Signal Phrases & Parenthetical Documentation
The Standard: From the article above, create a quotation that uses a standard in-text parenthetical citation. Don’t include a signal phrase. For example, "Other settlements and court rulings have forced ski areas to develop safe plans for supplementing depressed flows in streams subject to snowmaking" (Rinella 14). Choose another sentence.
Being Efficient: Use the author’s name and title within the signal phrase, followed by a quotation from Rinella. Then decide what should go into the parentheses! Clue: Don’t be redundantonly include the information once.
Being Overly Done: Use the author’s name, the magazine title, the article title, date, and page number within the signal phrase that is associated with a quotation from Rinella. Clue: You don’t use parentheses in this one.
A Quotation Within a Quotation: Use a signal phrase that only includes the article title. For this example you must use a quotation by Myra Froster that Rinella has quoted. Be sure that your parentheses uses "qtd. in" as well any necessary and additional information such as last name(s) and the page number.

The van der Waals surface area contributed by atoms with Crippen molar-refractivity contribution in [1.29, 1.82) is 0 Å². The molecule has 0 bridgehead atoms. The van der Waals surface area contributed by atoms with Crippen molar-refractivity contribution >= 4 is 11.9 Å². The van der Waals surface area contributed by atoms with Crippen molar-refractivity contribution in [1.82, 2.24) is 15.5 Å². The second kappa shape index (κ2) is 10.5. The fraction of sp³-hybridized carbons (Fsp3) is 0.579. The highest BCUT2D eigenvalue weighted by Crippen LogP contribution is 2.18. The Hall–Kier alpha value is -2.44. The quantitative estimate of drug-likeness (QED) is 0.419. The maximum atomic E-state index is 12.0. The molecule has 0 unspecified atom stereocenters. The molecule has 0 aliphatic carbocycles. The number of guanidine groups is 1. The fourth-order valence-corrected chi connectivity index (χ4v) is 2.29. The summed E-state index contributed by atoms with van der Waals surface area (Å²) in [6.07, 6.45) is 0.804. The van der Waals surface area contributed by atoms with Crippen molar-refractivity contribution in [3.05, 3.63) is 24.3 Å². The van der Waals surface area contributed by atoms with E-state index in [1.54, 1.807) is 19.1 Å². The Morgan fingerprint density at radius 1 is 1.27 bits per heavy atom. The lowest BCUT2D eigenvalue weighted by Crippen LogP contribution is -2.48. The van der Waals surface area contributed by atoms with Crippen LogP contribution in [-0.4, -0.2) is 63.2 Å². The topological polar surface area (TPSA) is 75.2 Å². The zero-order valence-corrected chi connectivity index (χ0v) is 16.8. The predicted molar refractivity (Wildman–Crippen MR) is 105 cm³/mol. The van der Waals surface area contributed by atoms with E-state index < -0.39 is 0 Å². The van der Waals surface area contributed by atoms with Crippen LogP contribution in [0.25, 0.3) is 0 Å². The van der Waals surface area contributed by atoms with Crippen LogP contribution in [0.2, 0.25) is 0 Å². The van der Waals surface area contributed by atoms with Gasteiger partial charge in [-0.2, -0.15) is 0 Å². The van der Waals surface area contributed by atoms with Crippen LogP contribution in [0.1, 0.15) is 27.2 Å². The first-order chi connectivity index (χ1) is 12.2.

Other settlements and court rulings have forced ski areas to develop safe plans for supplementing depressed flows in streams subject to snowmaking. In September 2000, Vermont’s Killington Ski Resort completed construction of a 1.8-mile pipeline for snowmaking. Killington had been locked into a decades-long battle with conservationists over the depleted status of Roaring Brook. In the winter, the stream was anything but roaring; the ski area often sucked it down to a trickle. The new $5 million pipeline brings water from Woodward Reservoir in nearby Plymouth and supplies the resort with roughly 500 million gallons in a ski season, or more than twice what several other Vermont areas are allowed to withdraw from nearby streams.
Several Vermont ski areas are grappling with complications over their snowmaking policies. Managers at the Sugarbush Resort complain that they can’t compete with other resorts due to the limited water allotment. Similar concerns over water allotments prompted Stratton Mountain, another Vermont resort, to build a storage pond. That pond and a nearby lake supply Stratton with 222 million gallons of water during the ski season. "That’s enough to cover every trail at the resort with two feet of snow," said Stratton’s Myra Froster. "Stratton’s snowmaking has been limited by temperatures, not water.